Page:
Strategic convergence comes to big technology brands.

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Modernist, san-serif typography makes the logotypes of Google, Spotify, and Pinterest nearly identical.

It's a given in brand communications that differentiation (i.e., standing out from the crowd) is a top priority. Yet there is a clear trend amongst a number of the largest scale tech companies in which a certain sameness appears in their approach to brand logotypes. In a recent post on its Co.Design web portal, Fast Company highlights this trend in the article "Why Do Google, Airbnb, And Pinterest All Have Such Similar Logos?"

The article identifies a number of possible explanations, which undoubtedly have merit. Among those is the observation that a logo no longer equals the brand. This definitely true, although hardly a new insight. Marty Neumeier made this idea a central pillar to his seminal book on brand building: The Brand Gap. Other contributing factors identified by the various experts quoted in the article include a necessary simplicity, unity across UI elements, and a focus on the broader visual programs each brand creates. "So much of the identity now is defined by a lot of elements and experiences that surround the logo, that are supporting it" stated Howard Belk, co-CEO at Siegel + Gale. It is also true that each brand identity integrates a symbol, or in Google's case, a monogram, that help differentiate each brand.

However the article does not go further into examining the underlying condition: that strategic convergence in big tech brands is rampant. Strategic convergence occurs when a significant number of players in an industry or market establish similar strategic approaches. In the case at hand, one sees strategic convergence evident in the visual approach to brand typography in identity. Indeed, the modernist, san-serif typography makes the logotypes of Google, Spotify, and Pinterest nearly identical, as is the new AirBnB identity logotype.

The extended look and feel of the AirBnB brand system creates its unique personality.

The extended look and feel of the AirBnB brand system creates its unique personality.

When an industry arrives at a state of strategic convergence (often described as "best practices"), it creates barriers to innovation, as more players seek to adopt the strategy choices of others. It's ironic that many of these companies, while they enjoy reputations as being innovative or disruptive, found such a similar approach desirable.

One possible explanation is less perceived risk; the success of the approach for key companies makes it appealing on its own. Drilling down further, by reflecting the design of logotypes from iconic companies like Google et. al., a new entity acquires just a little of the former's brand halo. The similar appearance of one company to another transfers just a little of the established company's trustworthiness—another brand imperative along with differentiation. Again from the Fast Company article: "All these bold and neutral logos are telling the consumer the same message: Our brand and our services are simple, straight-forward, and clear. And extremely readable.” Thierry Brunfaut, creative director and founding partner at Base Design.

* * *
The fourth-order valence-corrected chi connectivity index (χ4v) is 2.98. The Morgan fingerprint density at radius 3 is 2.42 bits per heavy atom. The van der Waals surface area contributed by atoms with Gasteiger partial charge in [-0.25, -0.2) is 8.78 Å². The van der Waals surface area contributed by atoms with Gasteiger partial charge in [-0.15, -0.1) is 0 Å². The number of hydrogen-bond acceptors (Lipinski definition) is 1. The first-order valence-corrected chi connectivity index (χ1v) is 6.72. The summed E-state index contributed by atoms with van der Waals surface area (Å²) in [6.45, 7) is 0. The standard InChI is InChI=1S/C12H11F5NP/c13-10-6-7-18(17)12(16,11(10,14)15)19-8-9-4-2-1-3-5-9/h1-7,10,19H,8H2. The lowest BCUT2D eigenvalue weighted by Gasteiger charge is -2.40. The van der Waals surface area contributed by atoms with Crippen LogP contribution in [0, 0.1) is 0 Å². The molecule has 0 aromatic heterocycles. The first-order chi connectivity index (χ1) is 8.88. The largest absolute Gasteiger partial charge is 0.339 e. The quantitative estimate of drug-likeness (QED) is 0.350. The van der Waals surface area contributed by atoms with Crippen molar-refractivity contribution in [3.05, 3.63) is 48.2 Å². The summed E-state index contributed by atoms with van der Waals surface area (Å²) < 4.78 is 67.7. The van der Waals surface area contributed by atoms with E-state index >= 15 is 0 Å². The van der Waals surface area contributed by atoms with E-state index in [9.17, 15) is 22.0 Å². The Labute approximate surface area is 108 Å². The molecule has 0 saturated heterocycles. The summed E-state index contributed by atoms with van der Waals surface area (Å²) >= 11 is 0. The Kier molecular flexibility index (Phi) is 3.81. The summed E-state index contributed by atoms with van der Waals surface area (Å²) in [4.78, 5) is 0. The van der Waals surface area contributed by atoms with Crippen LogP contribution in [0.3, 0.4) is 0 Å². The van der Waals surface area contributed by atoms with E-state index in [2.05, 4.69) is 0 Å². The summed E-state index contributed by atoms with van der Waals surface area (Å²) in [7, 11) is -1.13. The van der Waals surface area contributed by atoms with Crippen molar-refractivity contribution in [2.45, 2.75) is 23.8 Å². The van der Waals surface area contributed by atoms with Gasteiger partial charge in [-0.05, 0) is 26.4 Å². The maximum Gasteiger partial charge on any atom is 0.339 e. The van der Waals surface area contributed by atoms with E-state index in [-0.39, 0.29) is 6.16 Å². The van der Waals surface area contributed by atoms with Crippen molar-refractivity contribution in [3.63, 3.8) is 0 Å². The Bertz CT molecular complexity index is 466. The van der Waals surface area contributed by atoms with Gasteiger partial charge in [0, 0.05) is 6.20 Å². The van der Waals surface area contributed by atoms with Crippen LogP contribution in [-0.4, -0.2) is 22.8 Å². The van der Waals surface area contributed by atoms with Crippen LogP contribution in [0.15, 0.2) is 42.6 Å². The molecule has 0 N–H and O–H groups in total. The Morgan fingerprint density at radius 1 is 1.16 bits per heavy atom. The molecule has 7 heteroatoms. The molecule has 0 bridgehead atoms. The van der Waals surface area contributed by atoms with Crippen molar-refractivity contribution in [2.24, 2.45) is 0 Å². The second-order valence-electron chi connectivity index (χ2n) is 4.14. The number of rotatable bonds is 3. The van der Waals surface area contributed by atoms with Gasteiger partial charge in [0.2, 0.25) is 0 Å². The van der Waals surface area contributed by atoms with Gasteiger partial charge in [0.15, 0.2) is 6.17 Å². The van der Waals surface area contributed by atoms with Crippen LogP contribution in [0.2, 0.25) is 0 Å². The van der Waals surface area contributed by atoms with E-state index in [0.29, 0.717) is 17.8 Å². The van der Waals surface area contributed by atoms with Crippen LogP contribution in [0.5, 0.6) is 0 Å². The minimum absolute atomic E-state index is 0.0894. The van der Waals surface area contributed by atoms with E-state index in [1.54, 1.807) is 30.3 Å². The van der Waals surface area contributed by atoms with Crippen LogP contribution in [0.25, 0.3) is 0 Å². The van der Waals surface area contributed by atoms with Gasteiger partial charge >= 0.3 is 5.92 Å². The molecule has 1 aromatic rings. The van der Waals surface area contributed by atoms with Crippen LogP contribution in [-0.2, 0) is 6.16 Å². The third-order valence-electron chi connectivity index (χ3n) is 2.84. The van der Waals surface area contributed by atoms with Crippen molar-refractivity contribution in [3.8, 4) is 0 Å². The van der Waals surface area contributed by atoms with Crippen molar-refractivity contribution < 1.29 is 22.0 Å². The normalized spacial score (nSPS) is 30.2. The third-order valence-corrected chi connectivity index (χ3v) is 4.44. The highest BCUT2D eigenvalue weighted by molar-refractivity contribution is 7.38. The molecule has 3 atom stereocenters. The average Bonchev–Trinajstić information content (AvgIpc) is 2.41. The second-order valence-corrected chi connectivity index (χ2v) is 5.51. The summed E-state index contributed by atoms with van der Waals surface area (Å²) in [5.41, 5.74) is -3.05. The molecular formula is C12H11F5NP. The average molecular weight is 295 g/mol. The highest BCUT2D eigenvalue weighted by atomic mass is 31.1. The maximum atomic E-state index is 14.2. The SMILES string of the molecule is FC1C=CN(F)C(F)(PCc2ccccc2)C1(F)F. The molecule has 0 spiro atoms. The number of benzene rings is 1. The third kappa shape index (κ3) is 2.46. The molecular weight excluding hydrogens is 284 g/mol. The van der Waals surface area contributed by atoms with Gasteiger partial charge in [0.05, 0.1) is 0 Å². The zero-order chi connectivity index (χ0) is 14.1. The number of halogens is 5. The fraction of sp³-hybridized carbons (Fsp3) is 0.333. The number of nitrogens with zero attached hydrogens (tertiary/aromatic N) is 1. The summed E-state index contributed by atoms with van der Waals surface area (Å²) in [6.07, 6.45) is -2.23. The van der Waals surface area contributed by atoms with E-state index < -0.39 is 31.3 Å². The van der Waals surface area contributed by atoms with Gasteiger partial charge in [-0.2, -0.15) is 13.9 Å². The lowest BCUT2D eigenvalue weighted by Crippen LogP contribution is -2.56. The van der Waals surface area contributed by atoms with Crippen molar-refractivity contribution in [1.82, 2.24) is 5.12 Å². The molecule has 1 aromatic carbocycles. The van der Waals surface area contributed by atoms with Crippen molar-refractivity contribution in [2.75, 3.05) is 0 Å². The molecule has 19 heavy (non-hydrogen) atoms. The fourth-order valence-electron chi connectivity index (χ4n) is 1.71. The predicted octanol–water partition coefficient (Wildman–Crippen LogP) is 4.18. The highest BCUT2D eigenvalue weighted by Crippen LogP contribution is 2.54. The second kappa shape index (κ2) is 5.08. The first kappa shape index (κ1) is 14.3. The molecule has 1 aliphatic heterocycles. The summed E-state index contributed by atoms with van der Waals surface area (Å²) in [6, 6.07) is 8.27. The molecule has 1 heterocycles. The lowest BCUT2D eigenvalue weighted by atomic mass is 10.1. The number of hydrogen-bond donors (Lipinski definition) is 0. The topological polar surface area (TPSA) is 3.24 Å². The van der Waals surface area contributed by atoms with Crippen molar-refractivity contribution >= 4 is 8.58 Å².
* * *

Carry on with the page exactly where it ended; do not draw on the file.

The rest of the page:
It should also be said that there is no evidence that any of these companies made a deliberate decision to emulate another. One of the conditions that defines strategic convergence is that players frequently arrive at the same or similar conclusions independently. Neither are these conclusions limited to issues of visual brand design.

There is also another, more urgent risk to any company residing in a state of strategic convergence: those companies are ripe for disruption. By failing to look deeper at ways to create a unique identity and personality, companies leave a host of potential competitive advantages on the table. The "bold, neutral" approach above may be simple, and even effective, but mostly falls short of the sustainable advantage enjoyed by truly iconic brands, via their associated identities.

It is clear that thoughtful design can meet the baseline requirements for design compatible with 21st century technology and an appropriate level of simplicity. One example of design that—intentionally or not—defies the strategic convergence of technology branding comes from Medium. The selection of a serif font, vs. a san serif, immediately distinguishes the brand in a unique and memorable way.

Medium's visual brand standards illustrate an approach that counters the status quo.

Medium's visual brand standards illustrate an approach that counters the status quo.

Companies should always deeply examine their goals and purposes, and be vigilant to avoid slipping into the false comfort of strategic convergence. When it comes to brand identity, moving away from the current status quo offers a much greater prospect of building a more compelling and dynamic personality. This offers the best opportunity for a company to truly own its market and insulate itself from encroaching disruption.

Contact Tom Berno to continue this discussion and find out more about how your brand can evolve beyond its competition.

Does David Ogilvy still matter?


"The world David Ogilvy inhabited no longer exists."